Any discussion about transformer oil, particularly when it comes to old transformers or refills of oil could bring up the issue of PCBs. In reality, many Australian energy firms have reduced risk to the point that the transformers they use are PCB-free or almost.
The data provided here are complete and accurate. Certain owners of other sites, like remote mines, former government buildings, and commercial sites, could be facing issues with generator oil disposal.
Polychlorinated Biphenyls (PCBs) chosen to be used in transformers for their excellent insulation properties are proven to be carcinogenic, polluting, and extremely stable.
There aren't any organic PCB sources, and with 209 distinct PCB compounds, referred to as congeners, containing between 1 and 10 chlorine atoms in each biphenyl molecule they are among the strongest organic substances.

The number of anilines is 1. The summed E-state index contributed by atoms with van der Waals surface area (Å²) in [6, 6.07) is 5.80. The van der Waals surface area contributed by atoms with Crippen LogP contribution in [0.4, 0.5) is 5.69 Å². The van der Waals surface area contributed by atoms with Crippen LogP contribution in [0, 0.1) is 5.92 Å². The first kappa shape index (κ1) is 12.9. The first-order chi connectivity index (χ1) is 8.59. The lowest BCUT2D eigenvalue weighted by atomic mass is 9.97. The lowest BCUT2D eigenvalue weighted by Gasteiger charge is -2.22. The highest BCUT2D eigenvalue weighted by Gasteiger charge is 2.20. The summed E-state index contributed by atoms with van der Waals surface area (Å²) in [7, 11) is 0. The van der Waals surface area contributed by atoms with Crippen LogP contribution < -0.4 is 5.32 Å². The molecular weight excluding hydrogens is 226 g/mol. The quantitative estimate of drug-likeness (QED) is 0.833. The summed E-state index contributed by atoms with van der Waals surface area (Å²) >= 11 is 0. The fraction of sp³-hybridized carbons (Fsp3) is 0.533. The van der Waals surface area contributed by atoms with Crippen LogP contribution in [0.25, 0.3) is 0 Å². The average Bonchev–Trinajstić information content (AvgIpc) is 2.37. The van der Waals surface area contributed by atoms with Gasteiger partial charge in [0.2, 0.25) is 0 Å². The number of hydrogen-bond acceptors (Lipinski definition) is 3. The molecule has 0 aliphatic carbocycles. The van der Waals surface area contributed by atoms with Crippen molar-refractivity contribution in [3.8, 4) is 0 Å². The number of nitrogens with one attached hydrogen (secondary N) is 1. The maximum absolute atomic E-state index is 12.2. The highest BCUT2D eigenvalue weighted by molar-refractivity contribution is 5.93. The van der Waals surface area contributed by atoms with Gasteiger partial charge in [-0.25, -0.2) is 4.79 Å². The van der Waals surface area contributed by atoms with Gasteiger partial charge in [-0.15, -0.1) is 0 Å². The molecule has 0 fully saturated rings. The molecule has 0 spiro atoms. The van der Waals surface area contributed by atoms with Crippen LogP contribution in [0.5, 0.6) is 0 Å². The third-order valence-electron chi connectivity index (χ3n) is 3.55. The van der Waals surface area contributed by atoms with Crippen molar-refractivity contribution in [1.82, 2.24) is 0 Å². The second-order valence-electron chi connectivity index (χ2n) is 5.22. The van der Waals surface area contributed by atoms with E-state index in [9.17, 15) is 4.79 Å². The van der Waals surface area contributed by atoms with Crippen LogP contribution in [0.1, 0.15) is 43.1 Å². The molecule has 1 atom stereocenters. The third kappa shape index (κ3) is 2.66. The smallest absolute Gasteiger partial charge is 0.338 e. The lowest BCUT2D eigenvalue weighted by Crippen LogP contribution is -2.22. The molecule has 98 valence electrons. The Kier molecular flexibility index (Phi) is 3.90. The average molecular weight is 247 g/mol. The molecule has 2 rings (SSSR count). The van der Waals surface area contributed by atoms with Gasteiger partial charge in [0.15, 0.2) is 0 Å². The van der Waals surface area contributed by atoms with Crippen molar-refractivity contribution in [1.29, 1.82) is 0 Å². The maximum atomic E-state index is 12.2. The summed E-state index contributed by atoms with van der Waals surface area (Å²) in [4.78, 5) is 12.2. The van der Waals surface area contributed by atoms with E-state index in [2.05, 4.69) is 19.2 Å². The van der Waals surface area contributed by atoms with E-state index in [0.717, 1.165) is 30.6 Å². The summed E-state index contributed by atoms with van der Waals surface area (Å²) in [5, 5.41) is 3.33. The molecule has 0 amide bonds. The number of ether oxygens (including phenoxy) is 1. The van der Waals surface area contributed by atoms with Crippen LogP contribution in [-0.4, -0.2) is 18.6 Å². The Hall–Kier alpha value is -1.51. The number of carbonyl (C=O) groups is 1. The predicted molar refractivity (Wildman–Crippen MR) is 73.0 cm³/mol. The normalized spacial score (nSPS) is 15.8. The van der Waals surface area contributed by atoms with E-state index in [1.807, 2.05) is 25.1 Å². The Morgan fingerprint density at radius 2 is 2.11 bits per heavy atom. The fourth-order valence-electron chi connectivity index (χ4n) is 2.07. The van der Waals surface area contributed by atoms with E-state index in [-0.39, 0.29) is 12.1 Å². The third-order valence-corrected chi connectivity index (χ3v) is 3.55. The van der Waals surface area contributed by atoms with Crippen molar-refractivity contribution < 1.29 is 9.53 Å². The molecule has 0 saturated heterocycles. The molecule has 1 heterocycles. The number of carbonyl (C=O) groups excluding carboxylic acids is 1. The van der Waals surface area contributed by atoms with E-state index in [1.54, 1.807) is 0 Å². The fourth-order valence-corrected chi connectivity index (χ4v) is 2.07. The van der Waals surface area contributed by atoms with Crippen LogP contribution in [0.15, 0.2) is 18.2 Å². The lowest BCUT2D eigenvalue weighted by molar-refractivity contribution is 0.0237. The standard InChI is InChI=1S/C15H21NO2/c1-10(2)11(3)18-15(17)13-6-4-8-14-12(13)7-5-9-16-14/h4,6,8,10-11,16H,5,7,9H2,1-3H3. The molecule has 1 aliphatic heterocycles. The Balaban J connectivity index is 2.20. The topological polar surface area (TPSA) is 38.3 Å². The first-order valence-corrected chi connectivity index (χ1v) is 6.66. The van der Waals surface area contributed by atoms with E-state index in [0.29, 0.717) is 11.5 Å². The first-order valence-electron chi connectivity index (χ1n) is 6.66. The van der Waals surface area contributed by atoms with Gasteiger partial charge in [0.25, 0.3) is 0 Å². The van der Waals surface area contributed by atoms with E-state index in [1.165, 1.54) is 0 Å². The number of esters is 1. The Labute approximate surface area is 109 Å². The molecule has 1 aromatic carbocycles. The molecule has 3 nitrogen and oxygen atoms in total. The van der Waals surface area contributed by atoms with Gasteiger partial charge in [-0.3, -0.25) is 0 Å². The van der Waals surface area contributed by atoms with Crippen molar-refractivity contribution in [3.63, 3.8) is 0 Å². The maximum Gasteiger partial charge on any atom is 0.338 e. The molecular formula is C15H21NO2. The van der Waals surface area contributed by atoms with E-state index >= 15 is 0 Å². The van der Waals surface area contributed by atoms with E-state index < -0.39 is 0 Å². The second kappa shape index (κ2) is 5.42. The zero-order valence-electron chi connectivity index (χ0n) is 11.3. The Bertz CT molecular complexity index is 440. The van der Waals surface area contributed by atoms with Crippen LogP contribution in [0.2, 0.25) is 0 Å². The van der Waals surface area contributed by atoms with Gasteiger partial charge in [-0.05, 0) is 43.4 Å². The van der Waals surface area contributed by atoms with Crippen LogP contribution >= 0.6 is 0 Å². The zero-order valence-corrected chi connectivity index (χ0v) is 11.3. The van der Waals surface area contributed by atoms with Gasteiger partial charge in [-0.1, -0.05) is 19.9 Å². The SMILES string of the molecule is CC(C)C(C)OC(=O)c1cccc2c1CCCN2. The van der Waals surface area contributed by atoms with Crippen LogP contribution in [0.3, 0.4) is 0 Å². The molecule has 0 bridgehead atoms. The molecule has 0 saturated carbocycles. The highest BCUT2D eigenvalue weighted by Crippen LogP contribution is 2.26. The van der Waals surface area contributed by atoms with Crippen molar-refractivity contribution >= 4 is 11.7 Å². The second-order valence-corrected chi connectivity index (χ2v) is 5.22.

The position and number of chlorine atoms within the biphenyl molecules determine the names of congeners and determine their environmental properties and toxicity. PCBs are usually found as congener mixes – the most commonly used commercial mixture is known as Aroclor.
In terms of PCB processing and removal, Benzoyl is well-positioned to assist with the subsequent steps. Did you spot a PCB mark on your transformer? Have you ever encountered old equipment that has an oil leak that's been stored for a long time?
Benzoyl takes care of PCB disposal requests from old fluorescent lamps, obsolete electrical equipment that has PCB capacitors (TVs and refrigerators) as well as old microscope oils and hydraulic fluids, as well as standard transformer disposal.